Home
In this issue
April 9, 2014

Jonathan Tobin: Why Did Kerry Lie About Israeli Blame?

Samuel G. Freedman: A resolution 70 years later for a father's unsettling legacy of ashes from Dachau

Jessica Ivins: A resolution 70 years later for a father's unsettling legacy of ashes from Dachau

Kim Giles: Asking for help is not weakness

Kathy Kristof and Barbara Hoch Marcus: 7 Great Growth Israeli Stocks

Matthew Mientka: How Beans, Peas, And Chickpeas Cleanse Bad Cholesterol and Lowers Risk of Heart Disease

Sabrina Bachai: 5 At-Home Treatments For Headaches

The Kosher Gourmet by Daniel Neman Have yourself a matzo ball: The secrets bubby never told you and recipes she could have never imagined

April 8, 2014

Lori Nawyn: At Your Wit's End and Back: Finding Peace

Susan B. Garland and Rachel L. Sheedy: Strategies Married Couples Can Use to Boost Benefits

David Muhlbaum: Smart Tax Deductions Non-Itemizers Can Claim

Jill Weisenberger, M.S., R.D.N., C.D.E : Before You Lose Your Mental Edge

Dana Dovey: Coffee Drinkers Rejoice! Your Cup Of Joe Can Prevent Death From Liver Disease

Chris Weller: Electric 'Thinking Cap' Puts Your Brain Power Into High Gear

The Kosher Gourmet by Marlene Parrish A gift of hazelnuts keeps giving --- for a variety of nutty recipes: Entree, side, soup, dessert

April 4, 2014

Rabbi David Gutterman: The Word for Nothing Means Everything

Charles Krauthammer: Kerry's folly, Chapter 3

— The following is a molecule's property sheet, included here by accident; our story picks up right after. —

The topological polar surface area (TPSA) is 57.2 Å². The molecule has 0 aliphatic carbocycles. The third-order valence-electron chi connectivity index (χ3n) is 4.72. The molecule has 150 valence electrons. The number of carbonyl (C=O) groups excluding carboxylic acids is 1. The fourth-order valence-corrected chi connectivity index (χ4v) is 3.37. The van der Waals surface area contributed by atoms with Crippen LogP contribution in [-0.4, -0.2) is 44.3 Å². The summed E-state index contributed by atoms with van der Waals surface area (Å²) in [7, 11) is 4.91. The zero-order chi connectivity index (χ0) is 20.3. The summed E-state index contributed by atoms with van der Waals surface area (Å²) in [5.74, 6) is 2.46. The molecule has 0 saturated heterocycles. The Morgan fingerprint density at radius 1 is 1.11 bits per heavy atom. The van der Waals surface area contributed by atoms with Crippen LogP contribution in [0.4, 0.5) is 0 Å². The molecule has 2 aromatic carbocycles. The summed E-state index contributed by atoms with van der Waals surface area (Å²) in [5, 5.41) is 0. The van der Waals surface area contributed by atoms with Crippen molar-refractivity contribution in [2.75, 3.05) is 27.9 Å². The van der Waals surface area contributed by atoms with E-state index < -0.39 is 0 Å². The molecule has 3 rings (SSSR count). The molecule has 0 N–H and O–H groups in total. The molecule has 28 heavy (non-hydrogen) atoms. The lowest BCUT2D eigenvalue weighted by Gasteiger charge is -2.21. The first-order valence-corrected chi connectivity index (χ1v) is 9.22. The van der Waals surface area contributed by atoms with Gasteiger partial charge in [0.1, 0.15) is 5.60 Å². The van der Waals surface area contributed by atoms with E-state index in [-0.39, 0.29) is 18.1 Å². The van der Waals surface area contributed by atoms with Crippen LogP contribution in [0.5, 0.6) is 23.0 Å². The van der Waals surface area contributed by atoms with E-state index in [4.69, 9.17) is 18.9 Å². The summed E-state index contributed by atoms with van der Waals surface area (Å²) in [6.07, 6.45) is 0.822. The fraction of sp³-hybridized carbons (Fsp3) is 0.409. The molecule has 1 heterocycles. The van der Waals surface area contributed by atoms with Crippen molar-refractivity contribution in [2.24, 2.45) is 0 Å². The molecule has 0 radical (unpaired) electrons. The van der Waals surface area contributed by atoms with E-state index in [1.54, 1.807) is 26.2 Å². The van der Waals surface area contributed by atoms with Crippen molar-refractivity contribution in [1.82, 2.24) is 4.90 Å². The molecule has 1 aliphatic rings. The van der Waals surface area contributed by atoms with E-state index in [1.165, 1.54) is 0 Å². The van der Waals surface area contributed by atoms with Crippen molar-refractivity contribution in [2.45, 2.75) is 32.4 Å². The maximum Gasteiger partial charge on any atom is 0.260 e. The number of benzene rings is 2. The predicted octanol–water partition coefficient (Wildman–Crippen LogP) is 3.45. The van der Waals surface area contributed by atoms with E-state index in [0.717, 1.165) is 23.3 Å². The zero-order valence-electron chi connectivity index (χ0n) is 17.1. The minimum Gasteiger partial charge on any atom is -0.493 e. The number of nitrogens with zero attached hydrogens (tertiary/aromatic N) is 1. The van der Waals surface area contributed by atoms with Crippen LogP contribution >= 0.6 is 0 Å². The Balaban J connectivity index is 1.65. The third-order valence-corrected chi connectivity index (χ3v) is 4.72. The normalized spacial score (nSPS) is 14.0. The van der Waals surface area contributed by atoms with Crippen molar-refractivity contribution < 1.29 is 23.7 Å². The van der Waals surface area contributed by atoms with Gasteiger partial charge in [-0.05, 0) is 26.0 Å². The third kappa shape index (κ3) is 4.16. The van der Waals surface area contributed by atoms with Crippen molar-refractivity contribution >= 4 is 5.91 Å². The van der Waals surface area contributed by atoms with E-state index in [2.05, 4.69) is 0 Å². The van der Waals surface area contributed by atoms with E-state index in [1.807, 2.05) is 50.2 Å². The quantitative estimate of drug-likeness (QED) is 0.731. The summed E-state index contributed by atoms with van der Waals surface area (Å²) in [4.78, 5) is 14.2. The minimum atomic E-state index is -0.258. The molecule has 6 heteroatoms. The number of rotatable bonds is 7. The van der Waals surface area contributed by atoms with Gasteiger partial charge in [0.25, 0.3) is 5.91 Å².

Amy Peterson: A life of love: How to build lasting relationships with your children

John Ericson: Older Women: Save Your Heart, Prevent Stroke Don't Drink Diet

John Ericson: Why 50 million Americans will still have spring allergies after taking meds

Cameron Huddleston: Best and Worst Buys of April 2014

Stacy Rapacon: Great Mutual Funds for Young Investors

Sarah Boesveld: Teacher keeps promise to mail thousands of former students letters written by their past selves

The Kosher Gourmet by Sharon Thompson Anyone can make a salad, you say. But can they make a great salad? (SECRETS, TESTED TECHNIQUES + 4 RECIPES, INCLUDING DRESSINGS)

April 2, 2014

Paul Greenberg: Death and joy in the spring

Dan Barry: Should South Carolina Jews be forced to maintain this chimney built by Germans serving the Nazis?

Mayra Bitsko: Save me! An alien took over my child's personality

Frank Clayton: Get happy: 20 scientifically proven happiness activities

Susan Scutti: It's Genetic! Obesity and the 'Carb Breakdown' Gene

Lecia Bushak: Why Hand Sanitizer May Actually Harm Your Health

Stacy Rapacon: Great Funds You Can Own for $500 or Less

Cameron Huddleston: 7 Ways to Save on Home Decor

The Kosher Gourmet by Steve Petusevsky Exploring ingredients as edible-stuffed containers (TWO RECIPES + TIPS & TECHINQUES)

Jewish World Review Feb. 18, 2008 / 12 Adar I 5768

‘Hope’ and ‘change’ a gimmick

By Kathryn Lopez


Printer Friendly Version
Email this article

http://www.JewishWorldReview.com | Are YOU paying attention to this election? Have YOU heard what Barack Obama has to offer?


If you listen to Obama, this election is the biggest ego boost ever to hit American politics. Like best sellers "You: The Owner's Manual," "You: On a Diet," and "You: Staying Young," this presidential campaign season is all about YOU.


It's hard not to see the attraction. Obama talks about hope and change. Who is against hope and change? You? Not me.


YOU can have hope and change if you have the audacity to follow this bright, handsome, dynamic speaker's lead. Obama says, "There's a moment in the life of every generation when that spirit has to come through, if we are to make our mark on history, and this is our moment. This is our time." All you have to do is vote for this great guy with the great-looking family!